In 1982 I owned early (second generation) Acoustat Monitors that in the late 1970s sold for $3200. In the early 2000s I had VMPS RM-2neo speakers that were pretty amazing, and sold for about $2700. For the past five years I have been totally satisfied with the Tekton Lores that cost all of $1000.
Having said all that, there are a few things I get worked up about when discussing lower cost audio. Mostly it revolves around the terms involved, and why the most common ways to describe it are meaningless.
I realized years ago that I should never use the term affordable when discussing audio. I do not review "affordable" equipment. To someone making ten dollars an hour, a thousand dollar pair of speakers are not affordable. The new recent college graduate, even if they managed to get a decent paying first job in their field, with school loans to pay off, health insurance, and probably having to deal with paying their own way for the first time in their life, a few thousand dollars for a stereo is not affordable. To the middle-class family with a couple kids, youth sports, school expenses, day care, and the like, that $5000 to $10,000 we all say is affordable for a budget system, doesn't seem so attainable.
In reality, everything is affordable to the people who buy it, even those (and especially those) $100,000 amplifiers and $200,000 speakers. Nothing is affordable to those who don't think what they get is worth it. To say a product is affordable says nothing about the value of a product, or whether anyone will be willing or able to pay for it.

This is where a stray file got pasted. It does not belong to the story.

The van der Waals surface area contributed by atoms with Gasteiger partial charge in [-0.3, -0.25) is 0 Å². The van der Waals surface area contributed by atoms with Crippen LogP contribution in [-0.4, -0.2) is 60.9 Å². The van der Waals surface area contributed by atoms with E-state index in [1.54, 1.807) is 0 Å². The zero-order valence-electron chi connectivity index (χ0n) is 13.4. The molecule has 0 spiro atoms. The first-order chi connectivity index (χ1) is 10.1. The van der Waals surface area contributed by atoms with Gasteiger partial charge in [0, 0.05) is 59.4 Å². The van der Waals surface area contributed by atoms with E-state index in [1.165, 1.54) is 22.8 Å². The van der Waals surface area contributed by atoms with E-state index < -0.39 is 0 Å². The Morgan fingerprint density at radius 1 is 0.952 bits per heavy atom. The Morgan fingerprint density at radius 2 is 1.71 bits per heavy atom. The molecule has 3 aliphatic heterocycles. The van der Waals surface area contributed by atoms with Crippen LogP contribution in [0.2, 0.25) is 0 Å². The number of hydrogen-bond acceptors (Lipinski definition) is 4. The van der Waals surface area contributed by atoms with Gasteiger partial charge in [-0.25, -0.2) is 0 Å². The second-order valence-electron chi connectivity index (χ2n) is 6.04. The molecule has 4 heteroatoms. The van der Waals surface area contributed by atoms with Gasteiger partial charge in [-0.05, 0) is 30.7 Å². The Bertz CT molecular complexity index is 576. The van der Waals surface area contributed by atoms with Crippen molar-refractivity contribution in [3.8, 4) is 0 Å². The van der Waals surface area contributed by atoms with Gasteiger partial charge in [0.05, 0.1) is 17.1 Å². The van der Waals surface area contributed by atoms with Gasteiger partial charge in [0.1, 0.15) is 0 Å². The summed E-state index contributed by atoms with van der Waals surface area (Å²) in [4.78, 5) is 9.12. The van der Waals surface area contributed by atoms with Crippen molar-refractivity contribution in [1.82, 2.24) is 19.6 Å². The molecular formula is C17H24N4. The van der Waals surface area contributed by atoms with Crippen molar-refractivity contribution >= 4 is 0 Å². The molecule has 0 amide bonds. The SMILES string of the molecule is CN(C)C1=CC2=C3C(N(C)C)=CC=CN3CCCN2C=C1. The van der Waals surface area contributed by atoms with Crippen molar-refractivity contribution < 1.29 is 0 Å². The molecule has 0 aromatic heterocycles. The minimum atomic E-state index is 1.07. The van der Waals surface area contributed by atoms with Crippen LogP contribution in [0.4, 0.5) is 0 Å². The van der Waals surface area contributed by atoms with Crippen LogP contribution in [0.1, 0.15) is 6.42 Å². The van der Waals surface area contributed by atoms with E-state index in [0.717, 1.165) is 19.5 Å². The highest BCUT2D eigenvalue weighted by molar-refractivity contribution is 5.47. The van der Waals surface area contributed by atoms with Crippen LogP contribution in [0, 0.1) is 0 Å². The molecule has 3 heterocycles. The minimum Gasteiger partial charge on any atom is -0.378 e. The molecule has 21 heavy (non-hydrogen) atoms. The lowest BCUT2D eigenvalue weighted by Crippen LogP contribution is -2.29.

The term Entry Level should be an okay term. It should designate a point where quality is high and cost low enough, or better described as the price to performance ratio is good enough that real high quality sound will be there without overspending your budget. But then we run into the same issue of what is that price point that makes it entry-level, and for whom?
My main issue with the term entry level as generally used in audio, and where my issue with the term lies, is that it seems to always indicate a short term, temporary, flawed or heavily compromised piece that will tide you over only until you get a better (read, more expensive) piece to replace it. That is, it seems to be used as a description of entry into an upgrade path, rather than an entry into good sound. I try never to suggest anything that seems like it is intended as a stopgap measure. A product I tire of or feel the need to upgrade from too quickly is not something could recommend.